INTERNATION COMPETITION

July 12, 2001 11:00 pm
ACCOMPLISHED BOWMAN: Marco Valerio of Medical Springs competes at a Youth Hunter Education Challenge event. (Photo/MAURIZIO VALERIO).
ACCOMPLISHED BOWMAN: Marco Valerio of Medical Springs competes at a Youth Hunter Education Challenge event. (Photo/MAURIZIO VALERIO).

By Dick Mason

Observer Staff Writer

William Cook and Marco Valerio are not taking feathers lightly this summer.

Valerio, 13, of Medical Springs, and Cook, 15, of La Grande are preparing to compete in the International Youth Hunter Education Challenge in Raton, N.M., July 29 to Aug. 3.

They are among just 12 outdoorsmen from Oregon who have qualified for the National Rifle Association-sponsored event. Marco and Cook are the only Union or Wallowa county residents who will be competing at the international competition.

Hunters are tested on things such as marksmanship, orienteering, understanding of hunter ethics and wildlife identification.

The wildlife identification phase promises to be especially challenging. Entrants will be tested on wildlife from throughout North America. The clues provided will be limited. For example, individuals may have to identify big-game animals based upon plaster casts of their tracks and birds based upon their

feathers.

Valerio and Cook are taking a closer look at feathers this summer as a result.

Several weeks ago Valerio and his father, Maurizio, found an interesting feather while practicing archery near Medical Springs. They took it home for closer examination.

At first I thought it was a red-tailed hawk. But it turned out that it was a turkey, Marco said.

He placed second earlier this year in the junior division of the state Youth Hunter Education Challenge. Cook finished third. Both are members of a five-member junior team coached by Buck Buckner of Baker City.

Buckner said that at nationals, competitors may have to do things such as identify bald and golden eagles based upon models of their lower legs. Bald eagles have fine feathers on their lower legs. Golden eagles have bare lower legs.

Entrants will have to make quick decisions on more than wildlife identification. They will also have to make determinations on a hunting ethics test that will be conducted on a trail. Competitors can expect to see things such as a picture of a rabbit when walking down a trail. Individuals may be told that they are 15-20 feet from the rabbit and can legally shoot it.

The question they may be asked is, Is it ethical to shoot the rabbit?

The answer is no because firing from such close range would destroy the meat of the rabbit, Buckner said.

The International Youth Hunter Education Challenge competition will be conducted at the NRAs Whittington Center in Raton. This is a 33,000-acre site with plenty of room to conduct orienteering competitions. In orienteering, entrants are given a topographic map and a compass. They must find a location by following compass readings and walking instructions that indicate how many feet to move.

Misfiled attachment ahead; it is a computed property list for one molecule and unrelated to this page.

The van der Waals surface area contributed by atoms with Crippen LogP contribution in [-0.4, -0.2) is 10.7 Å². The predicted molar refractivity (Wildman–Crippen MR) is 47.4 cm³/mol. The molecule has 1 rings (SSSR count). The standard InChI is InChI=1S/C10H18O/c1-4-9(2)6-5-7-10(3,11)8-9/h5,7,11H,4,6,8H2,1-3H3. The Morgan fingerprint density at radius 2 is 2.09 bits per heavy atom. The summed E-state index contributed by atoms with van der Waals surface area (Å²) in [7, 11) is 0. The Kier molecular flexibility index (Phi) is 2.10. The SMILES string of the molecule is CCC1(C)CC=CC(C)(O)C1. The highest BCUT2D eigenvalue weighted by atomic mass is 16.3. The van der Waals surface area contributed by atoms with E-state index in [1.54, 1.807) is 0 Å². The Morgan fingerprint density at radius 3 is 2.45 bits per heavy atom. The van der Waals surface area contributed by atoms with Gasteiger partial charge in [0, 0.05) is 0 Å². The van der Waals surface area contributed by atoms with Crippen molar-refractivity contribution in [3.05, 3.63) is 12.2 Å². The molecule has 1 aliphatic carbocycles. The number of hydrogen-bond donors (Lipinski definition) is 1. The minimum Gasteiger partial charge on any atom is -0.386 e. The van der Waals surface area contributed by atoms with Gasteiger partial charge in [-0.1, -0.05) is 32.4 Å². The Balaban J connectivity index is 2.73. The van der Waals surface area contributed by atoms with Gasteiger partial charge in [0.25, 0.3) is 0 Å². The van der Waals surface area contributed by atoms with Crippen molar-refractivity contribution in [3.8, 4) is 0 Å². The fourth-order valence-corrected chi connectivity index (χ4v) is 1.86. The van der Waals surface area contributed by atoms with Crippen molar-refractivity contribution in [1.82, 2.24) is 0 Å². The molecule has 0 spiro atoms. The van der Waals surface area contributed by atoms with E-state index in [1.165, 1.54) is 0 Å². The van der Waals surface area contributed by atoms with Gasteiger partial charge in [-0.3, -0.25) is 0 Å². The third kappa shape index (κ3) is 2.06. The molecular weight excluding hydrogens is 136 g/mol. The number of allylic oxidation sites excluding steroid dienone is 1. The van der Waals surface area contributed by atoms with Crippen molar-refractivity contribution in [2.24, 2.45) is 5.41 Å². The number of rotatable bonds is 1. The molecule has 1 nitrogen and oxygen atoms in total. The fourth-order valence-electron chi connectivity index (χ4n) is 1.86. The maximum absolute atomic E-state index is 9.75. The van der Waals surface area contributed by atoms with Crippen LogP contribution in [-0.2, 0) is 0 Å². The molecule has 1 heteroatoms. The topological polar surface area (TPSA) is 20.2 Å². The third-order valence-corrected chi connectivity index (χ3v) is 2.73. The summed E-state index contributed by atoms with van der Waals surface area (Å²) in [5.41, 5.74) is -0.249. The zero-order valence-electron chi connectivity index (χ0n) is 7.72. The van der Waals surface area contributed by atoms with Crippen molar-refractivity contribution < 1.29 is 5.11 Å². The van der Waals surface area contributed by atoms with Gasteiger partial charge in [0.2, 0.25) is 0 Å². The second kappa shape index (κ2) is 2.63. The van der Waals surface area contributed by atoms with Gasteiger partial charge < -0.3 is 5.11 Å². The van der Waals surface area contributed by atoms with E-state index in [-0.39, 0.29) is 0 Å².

Entrants must know not only how to read a compass and but also how to calculate distance by pacing.

No tape measures or global positioning systems are allowed.

Valerio is enjoying learning about orienteering and other subjects.

It is amazing the things you find out, he said.

In the marksmanship events there will be archery, muzzle loader, .22-caliber rifle and sporting clays competition. In all but the sporting clays competition entrants will fire at distances of 25, 50 and 75 yards. In the shotgun competition entrants will shoot at airborne sporting clays from a blind.

Buckner said that entrants often are jittery at the start of the competition.

They do get nervous. The job of the coach is to calm them down, said Buckner, whose assistant coaches are Richard Gorts of North Powder and Phil Jenson of Nyssa.

Cook and Valerio have proven that they can perform under pressure by their placings at the state contest.

Entrants who fare poorly in an early event will have many chances to make up for it because all eight events are worth 300 points.

In addition to YHECs eight main events, special activities that do not count in the scoring will be conducted during the week. They will include the Cherokee Run, where entrants sprint through a forest while being timed on mountain man skills such as tomahawk throwing and starting fires with flint and steel.

The NRAs Youth Hunter Education Challenge has been conducted since 1985. Buckner said the objective of the program is to develop ethical and responsible outdoorsmen.

Valerio is the son of Rocky and Sandy Cook. Valerio is the son of Maurizio and Allison Valerio.